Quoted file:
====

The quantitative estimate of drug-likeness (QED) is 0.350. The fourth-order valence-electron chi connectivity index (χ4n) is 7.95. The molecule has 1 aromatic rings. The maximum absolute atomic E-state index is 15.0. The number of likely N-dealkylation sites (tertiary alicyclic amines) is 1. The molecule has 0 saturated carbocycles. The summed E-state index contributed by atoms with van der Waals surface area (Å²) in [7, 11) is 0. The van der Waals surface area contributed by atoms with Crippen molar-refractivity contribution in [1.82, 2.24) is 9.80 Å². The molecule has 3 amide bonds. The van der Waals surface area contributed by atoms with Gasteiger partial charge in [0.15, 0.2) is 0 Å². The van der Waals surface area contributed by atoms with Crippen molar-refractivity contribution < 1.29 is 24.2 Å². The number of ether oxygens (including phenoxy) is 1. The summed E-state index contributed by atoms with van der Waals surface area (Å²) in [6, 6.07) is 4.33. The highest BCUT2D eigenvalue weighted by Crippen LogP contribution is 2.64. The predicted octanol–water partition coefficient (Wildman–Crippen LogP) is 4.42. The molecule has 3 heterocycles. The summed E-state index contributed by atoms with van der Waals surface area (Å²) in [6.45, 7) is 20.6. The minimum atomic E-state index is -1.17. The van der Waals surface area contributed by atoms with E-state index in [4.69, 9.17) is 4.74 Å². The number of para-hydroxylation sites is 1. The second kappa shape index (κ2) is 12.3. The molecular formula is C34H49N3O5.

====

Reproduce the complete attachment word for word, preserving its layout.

The quantitative estimate of drug-likeness (QED) is 0.350. The fourth-order valence-electron chi connectivity index (χ4n) is 7.95. The molecule has 1 aromatic rings. The maximum absolute atomic E-state index is 15.0. The number of likely N-dealkylation sites (tertiary alicyclic amines) is 1. The molecule has 0 saturated carbocycles. The summed E-state index contributed by atoms with van der Waals surface area (Å²) in [7, 11) is 0. The van der Waals surface area contributed by atoms with Crippen molar-refractivity contribution in [1.82, 2.24) is 9.80 Å². The molecule has 3 amide bonds. The van der Waals surface area contributed by atoms with Gasteiger partial charge in [0.15, 0.2) is 0 Å². The van der Waals surface area contributed by atoms with Crippen molar-refractivity contribution < 1.29 is 24.2 Å². The number of ether oxygens (including phenoxy) is 1. The summed E-state index contributed by atoms with van der Waals surface area (Å²) in [6, 6.07) is 4.33. The highest BCUT2D eigenvalue weighted by Crippen LogP contribution is 2.64. The predicted octanol–water partition coefficient (Wildman–Crippen LogP) is 4.42. The molecule has 3 heterocycles. The summed E-state index contributed by atoms with van der Waals surface area (Å²) in [6.45, 7) is 20.6. The minimum atomic E-state index is -1.17. The van der Waals surface area contributed by atoms with E-state index in [4.69, 9.17) is 4.74 Å². The number of para-hydroxylation sites is 1. The second kappa shape index (κ2) is 12.3. The molecular formula is C34H49N3O5.